Tuesday 27 September 2011

Where are the Family Singers?

I did not meet Ambassador Jonathan Wutaunashe when I did their story 2006. He was Zimbabwe’s ambassador to India then. I, initially, got in touch with him when we wanted to start a religion column in the Saturday Herald. It was suggested that I got in touch with him and sound out the idea. After talking to him, I realised he had a story. And I asked him to write about the Family Singers.

It’s his story below:

When a project is born out of love, it does not die easily, hence the binding love Christians have had for centuries.
And modelled along the same love, The Family Singers - probably the fourth Zimbabwean gospel group that took gospel music many steps higher brought together Jonathan and Shuvai Wutaunashe (now husband and wife) to sing about love and minister the gospel of family values and ethics.
The two started as a duet singing at youth camps and church conventions and even recorded Zororo and Tenzi, which failed to hit record stores because of financial constraints.
Jonathan recorded vinyl discs titled Chishamiso with the backing of The College Trio comprising Jonathan, Timothy Tavaziva and Sheunesu Matemavi as well as Ndine Shoko with a little help from the late Chris Matema as the nominal producer.
Ndine Shoko was recorded the same day the late Jordan Chataika was recording Shabini (Vanhu Havamborara). Chataika thought it might be interesting to do a duet some day as he thought Jonathan played "like Jacob Mhungu", and the combination might be interesting. Unfortunately, the collaboration never materialised.
Jonathan then recruited Simon Muyambo, Billy Mafusire, Mathias Nkala, Noah Ziumbe, Clinton Muvezwa, Paul Thamaga, Shumirai Chitenhe, Dzidzai Chinouriri and Vanessa Rajah, who were part of the worship team in the Family of God Church to join Shuvai and him in forming an outreach band that would release evangelistic records.
When Reverend Andrew Wutawunashe, the church founder and elder brother to Jonathan, heard that the church band was planning to go public, he suggested name Family Singers, which everyone agreed, captured the character and mission of the group.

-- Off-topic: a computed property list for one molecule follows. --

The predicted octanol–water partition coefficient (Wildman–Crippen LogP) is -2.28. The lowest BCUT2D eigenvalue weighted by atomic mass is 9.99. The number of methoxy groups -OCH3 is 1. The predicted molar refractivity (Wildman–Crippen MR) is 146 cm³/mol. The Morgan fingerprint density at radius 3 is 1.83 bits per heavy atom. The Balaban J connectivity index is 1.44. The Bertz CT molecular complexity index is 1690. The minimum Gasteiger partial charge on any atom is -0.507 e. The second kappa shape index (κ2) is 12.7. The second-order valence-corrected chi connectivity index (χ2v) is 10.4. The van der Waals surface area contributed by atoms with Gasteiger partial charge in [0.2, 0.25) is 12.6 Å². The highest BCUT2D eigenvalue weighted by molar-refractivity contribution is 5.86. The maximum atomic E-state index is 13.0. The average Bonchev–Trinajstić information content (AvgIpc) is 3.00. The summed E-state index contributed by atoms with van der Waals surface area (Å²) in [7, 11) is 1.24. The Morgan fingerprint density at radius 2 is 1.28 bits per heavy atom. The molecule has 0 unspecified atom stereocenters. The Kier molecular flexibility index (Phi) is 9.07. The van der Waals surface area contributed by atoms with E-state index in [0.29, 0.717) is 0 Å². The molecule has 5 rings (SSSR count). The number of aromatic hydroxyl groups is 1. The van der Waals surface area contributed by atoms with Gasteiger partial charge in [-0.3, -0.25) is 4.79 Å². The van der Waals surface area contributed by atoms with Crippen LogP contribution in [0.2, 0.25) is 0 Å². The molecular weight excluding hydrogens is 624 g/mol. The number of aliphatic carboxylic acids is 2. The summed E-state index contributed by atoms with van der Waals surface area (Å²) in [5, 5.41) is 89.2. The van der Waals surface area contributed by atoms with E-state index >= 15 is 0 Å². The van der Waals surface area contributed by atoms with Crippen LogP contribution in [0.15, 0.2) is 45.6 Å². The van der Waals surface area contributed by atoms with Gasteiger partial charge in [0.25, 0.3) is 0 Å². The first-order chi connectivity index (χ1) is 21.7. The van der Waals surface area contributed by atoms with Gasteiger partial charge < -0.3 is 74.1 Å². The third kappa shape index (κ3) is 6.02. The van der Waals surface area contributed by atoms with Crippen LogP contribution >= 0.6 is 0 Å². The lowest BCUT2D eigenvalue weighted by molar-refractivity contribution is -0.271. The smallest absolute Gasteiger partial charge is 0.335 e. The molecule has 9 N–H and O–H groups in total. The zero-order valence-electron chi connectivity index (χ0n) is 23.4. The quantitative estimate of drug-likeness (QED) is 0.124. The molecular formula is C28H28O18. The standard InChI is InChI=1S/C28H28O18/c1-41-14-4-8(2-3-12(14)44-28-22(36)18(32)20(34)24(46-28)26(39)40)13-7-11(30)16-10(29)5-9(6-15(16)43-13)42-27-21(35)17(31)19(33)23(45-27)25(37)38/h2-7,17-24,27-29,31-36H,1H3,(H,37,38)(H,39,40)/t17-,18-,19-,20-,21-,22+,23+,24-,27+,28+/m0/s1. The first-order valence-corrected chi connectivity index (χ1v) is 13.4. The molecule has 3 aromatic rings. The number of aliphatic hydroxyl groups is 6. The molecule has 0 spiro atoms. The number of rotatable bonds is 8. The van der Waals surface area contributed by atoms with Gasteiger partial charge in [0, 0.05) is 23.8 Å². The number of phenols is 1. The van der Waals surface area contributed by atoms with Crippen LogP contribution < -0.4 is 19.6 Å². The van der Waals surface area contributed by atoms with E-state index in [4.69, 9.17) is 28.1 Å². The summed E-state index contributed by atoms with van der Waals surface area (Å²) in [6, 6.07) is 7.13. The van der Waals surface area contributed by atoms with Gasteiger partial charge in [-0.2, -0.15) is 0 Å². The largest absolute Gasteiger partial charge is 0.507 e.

Rita Shonhiwa, Lucy Damaliane, Sarah Duro, Shangwa Sithole, Killian Ncube and others were later to join.
Later that year the group had enough songs for an album although the majority of producers did not even agree to listen because their professional opinion was that the market for gospel music was on a gradual decline and would disappear altogether in a matter of months.
One producer observed that even the strongest inspirational artiste in their stable, Freedom Sengwayo, was not selling because the popular mood was swinging away from church music.
Jonathan argued with Matema for over an hour, contending that the industry had no notion of the public’s appetite for message music because the majority of industry executives were forgetting to attend church!
Finally, Matema relented and the Family Singers were booked to record with Teal Record Company.
The group decided to cut Shuvai’s Tarira Nguva as their first vinyl seven single, with Billy’s Rudo on the flip side.
The success of the album surprised industry executives and songs were hits on the then Radio 3 Hitpick programme. While initially a few discs had been produced, the company went into overdrive to meet the overwhelming demand for the record.
It did so well that it was included in the compilation, Take Cover/Zimbabwe Hits, which Teal Record Company licenced to international labels like Shanachie Records.
In tandem with the active recording schedule that followed, The Family Singers embarked on countrywide tours that always combined special singing with the preaching of the Gospel. This formula has been maintained through the years, as the group’s founding vision was to preach the gospel in as many ways as possible through music.